Again, I don’t mean to offend. I appreciate your articles, but there are times when high technology is very much appreciated. I’m not going to ride my bike in 20 Fahrenheit weather uphill to my school every day.


I’m a little late to the party but I have to say this. You might be right but I really hate the “don’t even try” attitude. We try things, we fail, we try something else. That’s how we learn and make progress.


This article does an excellent job of illustrating all of the challenges with algae and why it doesn’t appear ready for large scale use. With that said, it needs some inspiring thoughts on the future of biofuels, possibly from algae.

Algae (or switchgrass or other plants) can take CO2 and water and make fuel. Yes it takes nutrients to do that, but they are not used and can be RECYCLED for the next batch of fuel. They are not burned in the fuel as this article tries to imply with talk of phosphorus shortage and mining the ground of nutrients. It is up to us to figure out how to recycle those nutrients as efficiently as possible, maybe even without any energy input from non-renewables.

terry weir

Look at the chemistry in the biofuel energy cycle. Fertiliser elements such as Phosphorus and Pottassium are the equivalent of catalysts. They are essential to growing plants but are not part of the refined biodiesel or ethanol. ie they are a waste product of the conversion process. Therefore the opportunity to exists to recyle those elements as fertiliser for the next crop.

It is this management process which is essential for future sustainable agriculture or algae production.


This article was posted 2 yrs ago. What do you think about the scenario now, Kris?


Seems to me that no one fuel source, by itself, will magically solve all our problems. It will take several alternative energy sources, harnessed in areas where each is most abundant and practical, in order to ween ourselves off fossil fuels.

Growing algae WILL require energy. The question is, can that energy be provided on-site from a renewable resource? If windmills or solar panels can be used, what is the payback period and how much upfront investment will be required. If a portion of the energy produced will be used for the next batch, what percentage are we talking about?

Lots of questions need to be answered before we can evaluate whether this is the right fuel for the future, but not even trying because we’re afraid of what the results MIGHT be seems like a recipe for defeat before we even start.


So for any of you future folks still reading this page a long time from now, imagine this: using deep wells and chlorophyll-reduced algae rather than flat pools, and utilizing plastic bubbles to prevent contamination and reduce evaporation (all things mentioned by John earlier in comment 35 above) we flood the desert around Salton with seawater-irrigated algae farms.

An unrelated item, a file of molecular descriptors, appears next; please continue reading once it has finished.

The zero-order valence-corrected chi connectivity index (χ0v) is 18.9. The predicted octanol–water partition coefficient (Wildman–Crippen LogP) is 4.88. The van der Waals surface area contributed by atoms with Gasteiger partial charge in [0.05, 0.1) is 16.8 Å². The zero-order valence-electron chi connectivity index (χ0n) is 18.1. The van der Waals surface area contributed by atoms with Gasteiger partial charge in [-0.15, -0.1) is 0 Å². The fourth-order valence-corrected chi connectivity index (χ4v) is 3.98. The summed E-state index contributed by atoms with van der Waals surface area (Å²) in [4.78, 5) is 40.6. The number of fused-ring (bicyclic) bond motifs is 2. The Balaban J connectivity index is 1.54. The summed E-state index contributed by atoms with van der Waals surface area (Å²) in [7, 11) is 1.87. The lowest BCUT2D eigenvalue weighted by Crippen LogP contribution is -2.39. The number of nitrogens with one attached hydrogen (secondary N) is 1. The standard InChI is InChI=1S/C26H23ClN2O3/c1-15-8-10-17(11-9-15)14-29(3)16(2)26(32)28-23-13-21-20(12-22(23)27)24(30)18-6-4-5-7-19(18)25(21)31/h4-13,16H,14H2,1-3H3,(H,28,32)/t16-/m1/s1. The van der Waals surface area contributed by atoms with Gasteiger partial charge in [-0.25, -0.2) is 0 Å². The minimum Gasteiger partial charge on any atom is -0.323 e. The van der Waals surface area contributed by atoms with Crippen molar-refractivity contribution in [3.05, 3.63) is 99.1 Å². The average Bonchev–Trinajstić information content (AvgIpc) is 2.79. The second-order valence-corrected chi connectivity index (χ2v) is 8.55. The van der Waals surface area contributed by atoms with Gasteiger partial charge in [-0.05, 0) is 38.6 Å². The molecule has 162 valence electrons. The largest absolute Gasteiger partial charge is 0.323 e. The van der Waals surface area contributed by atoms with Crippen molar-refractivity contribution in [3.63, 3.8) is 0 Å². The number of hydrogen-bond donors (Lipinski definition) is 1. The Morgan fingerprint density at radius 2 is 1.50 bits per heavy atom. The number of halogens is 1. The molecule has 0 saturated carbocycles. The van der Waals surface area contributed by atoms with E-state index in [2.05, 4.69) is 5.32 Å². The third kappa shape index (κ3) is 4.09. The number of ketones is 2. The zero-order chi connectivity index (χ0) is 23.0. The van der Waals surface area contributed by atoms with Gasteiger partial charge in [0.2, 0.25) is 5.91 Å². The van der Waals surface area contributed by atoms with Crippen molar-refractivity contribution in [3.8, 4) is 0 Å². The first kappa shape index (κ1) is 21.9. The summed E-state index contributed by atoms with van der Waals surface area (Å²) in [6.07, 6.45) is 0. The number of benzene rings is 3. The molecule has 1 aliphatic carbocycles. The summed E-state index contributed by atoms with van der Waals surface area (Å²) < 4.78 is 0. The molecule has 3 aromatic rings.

Now, the thing no one seems to have mentioned about this system here so far is that pumping seawater to a below-sea-level area does NOT have to be energy intense. Any such system could operate under the same principle as a Pythagorean glass, wherein the gravitational energy difference is alone sufficient to pull the water down to irrigate the basin where the facilities are located.

And literally every inhabited continent has such a place: Death Valley and Salton in the US; Sechura in Peru; Lakes Eyre and Frome in Australia; the Dead and Caspian Seas in Eurasia; the Afar and Qattara Depressions in Africa. (If the Chinese irrigated Turfan with seawater, they would surely go down in history as one of the most audacious nations ever to exist.) Salton in particular (as Walt in the burbs said in comment 46 above) has huge amounts of agricultural runoff from the Imperial Valley; surely, using that runoff to power the tractors that farm it would make greater ecological/economic sense than letting those nutrients sit around underutilized?

Once we have algae, we refine the final oil product, extracting out useful minerals like phosphate and using that to refertilize the farms. (As terry weir mentioned in comment 52 above.)

Several such farms could be powered by a solar-thermal power plant; and I call them farms because if the world ever progresses to the point of having an overabundance of desert algae oil stations, this sort of infrastructure could be repurposed for aquaculture or hydroponics. (As Gwawdiwr mentioned in comment 47 above, algae could be an ideal way to produce food supplements, or could be used to feed fish like sturgeon and tilapia.)

In short, I see nothing wrong algae oil. The weird bit is the author’s insistence that we abstain from technology for its own sake, rather than for concrete benefits that low- or no-tech can give us in this particular arena. As this site has documented elsewhere, the great benefit of carbon-based fuels is that they help us work *faster*; phrase this another way, that we’re manufacturing time, and I would hold that high-tech solutions like biofuels serve a valid purpose in society… *as long as* their production is low-impact.